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If you haven't been to Dungeness, nothing can quite prepare you for this landscape - mile after mile of shingle, wild and weird! Dungeness's position, jutting into the English Channel, makes it ideally placed to watch for migrant birds arriving or departing.
With pond dipping, regular fun events and walks to help you get away from it all, RSPB Fairburn Ings is the ideal place for adults and children to find out more about wildlife.
Our visitors' centre and well-stocked shop are the ideal places to start your visit. Join a trail through the woodland and birds are soon all around you.
Lough Erne is one of the largest freshwater lakes in the UK. Take a leisurely stroll around the forest trails and look across to some of the 40 islands that make up most of the reserve, two of which you can visit by boat.
This reserve overlooks the beautiful St Michael's Mount and boasts Cornwall's largest reedbed. More than 250 bird, 500 plant, 500 insect and 18 mammal species have been recorded here and bitterns are now regular winter visitors (although patience is required to see them).
There's so much to see and hear at Minsmere: splendid woodland, wetland and coastal scenery, rare birds breeding and calling in on their migrations, shy wildlife like otters, the booming call of bitterns in spring, beautiful bugs and colourful wild flowers in summer.
Situated right at the heart of the Dearne Valley, Old Moor is a wonderful place to come and watch wildlife. The skies, fields and open water are teeming with birds throughout the year.
Set in the heart of beautiful countryside, this reserve is a fantastic day out for people of all ages. Walks lead through hedge-lined paths to viewing areas and hides where volunteers are often on hand to help point out the wildlife.
We managed to acquire Rainham Marshes in 2000 and set about transforming it into an important place for nature and a great place for people to visit. Now you can expect to see breeding wading birds in spring and summer, and large flocks of wild ducks in winter.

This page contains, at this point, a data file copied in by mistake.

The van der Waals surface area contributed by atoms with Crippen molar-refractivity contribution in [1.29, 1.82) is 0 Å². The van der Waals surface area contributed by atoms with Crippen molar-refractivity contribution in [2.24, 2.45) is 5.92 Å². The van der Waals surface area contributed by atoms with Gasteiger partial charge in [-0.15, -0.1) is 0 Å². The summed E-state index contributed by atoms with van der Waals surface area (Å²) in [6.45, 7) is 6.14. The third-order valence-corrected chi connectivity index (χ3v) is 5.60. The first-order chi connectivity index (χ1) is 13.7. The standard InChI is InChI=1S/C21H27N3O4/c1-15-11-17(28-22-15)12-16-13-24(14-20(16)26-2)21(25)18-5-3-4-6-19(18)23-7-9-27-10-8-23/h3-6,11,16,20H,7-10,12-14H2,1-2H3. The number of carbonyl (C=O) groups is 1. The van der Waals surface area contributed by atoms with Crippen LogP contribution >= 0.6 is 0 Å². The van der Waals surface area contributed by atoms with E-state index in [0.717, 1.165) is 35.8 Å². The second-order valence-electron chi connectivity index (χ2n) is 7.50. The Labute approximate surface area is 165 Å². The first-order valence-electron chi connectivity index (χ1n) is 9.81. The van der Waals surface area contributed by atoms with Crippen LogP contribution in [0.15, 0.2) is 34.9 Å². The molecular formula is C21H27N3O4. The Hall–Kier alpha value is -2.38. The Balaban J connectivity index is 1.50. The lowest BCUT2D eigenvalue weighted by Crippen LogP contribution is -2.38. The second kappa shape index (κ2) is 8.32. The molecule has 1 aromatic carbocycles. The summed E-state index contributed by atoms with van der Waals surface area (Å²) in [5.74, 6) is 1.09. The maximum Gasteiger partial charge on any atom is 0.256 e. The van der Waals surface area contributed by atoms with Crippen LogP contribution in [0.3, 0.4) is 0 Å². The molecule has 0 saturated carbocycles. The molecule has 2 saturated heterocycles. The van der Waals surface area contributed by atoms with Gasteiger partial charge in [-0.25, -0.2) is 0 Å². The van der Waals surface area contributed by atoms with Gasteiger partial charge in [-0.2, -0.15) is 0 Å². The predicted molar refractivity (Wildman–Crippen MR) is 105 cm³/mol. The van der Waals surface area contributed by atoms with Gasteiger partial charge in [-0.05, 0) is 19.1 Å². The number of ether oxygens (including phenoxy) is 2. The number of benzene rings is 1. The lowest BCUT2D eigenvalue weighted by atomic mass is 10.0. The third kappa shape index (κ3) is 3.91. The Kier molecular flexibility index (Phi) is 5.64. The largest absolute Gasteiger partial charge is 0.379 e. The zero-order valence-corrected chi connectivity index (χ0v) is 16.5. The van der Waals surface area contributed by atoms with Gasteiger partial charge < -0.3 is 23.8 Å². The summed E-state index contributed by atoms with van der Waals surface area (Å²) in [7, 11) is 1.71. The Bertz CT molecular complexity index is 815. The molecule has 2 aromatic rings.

For a great family trip, visit this delightful wetland reserve beside the River Lee. Rye Meads is a favourite with walkers, birdwatchers and photographers too.
You can escape for an hour or two at this oasis for wildlife, less than 5 miles from the centre of Birmingham.
These reed-fringed lakes give you the opportunity to see wildfowl all year round. Look out for tufted ducks, pochards, shovelers, gadwalls and grebes which all breed here. And if you come in winter, you'll also see wigeons and goldeneyes.
This complex of lakes and traditional riverside meadows next to the River Great Ouse used to be gravel workings. It is a fantastic place to explore and watch birds with huge numbers of ducks, swans and geese on the lakes in winter. In summer, terns, hobbies and a variety of dragonflies are regularly seen. Otters also live here, but are rarely seen.
Saltholme has taken years of planning. Buckets of sweat and tears have gone into turning into reality our dream of an awe-inspiring nature reserve in the industrial heartland of Tees Valley. We can't wait to show off what we've got!
Bring the kids for a great day out. They'll love exploring the nature reserve and the interactive visitor centre.
Owned and managed by Severn Trent Water, Carsington Water is a large reservoir. It boasts a range of wildlife habitats from ancient hedgerows, species-rich wildflower meadows and native woodlands, to pond and scrapes, reedbeds and carefully-managed islands.
Come to our visitor centre on the edge of Fairhaven Lake. It's the gateway to the north side of the Ribble Estuary - the most important single river estuary in the UK - which attracts over 270,000 birds each year.
A remarkable mix of habitats: woodland and grassland, rich floodplains, swampy mires and fens, all of which provide food and shelter for a massive range of creatures; on the bonnie banks of Loch Lomond.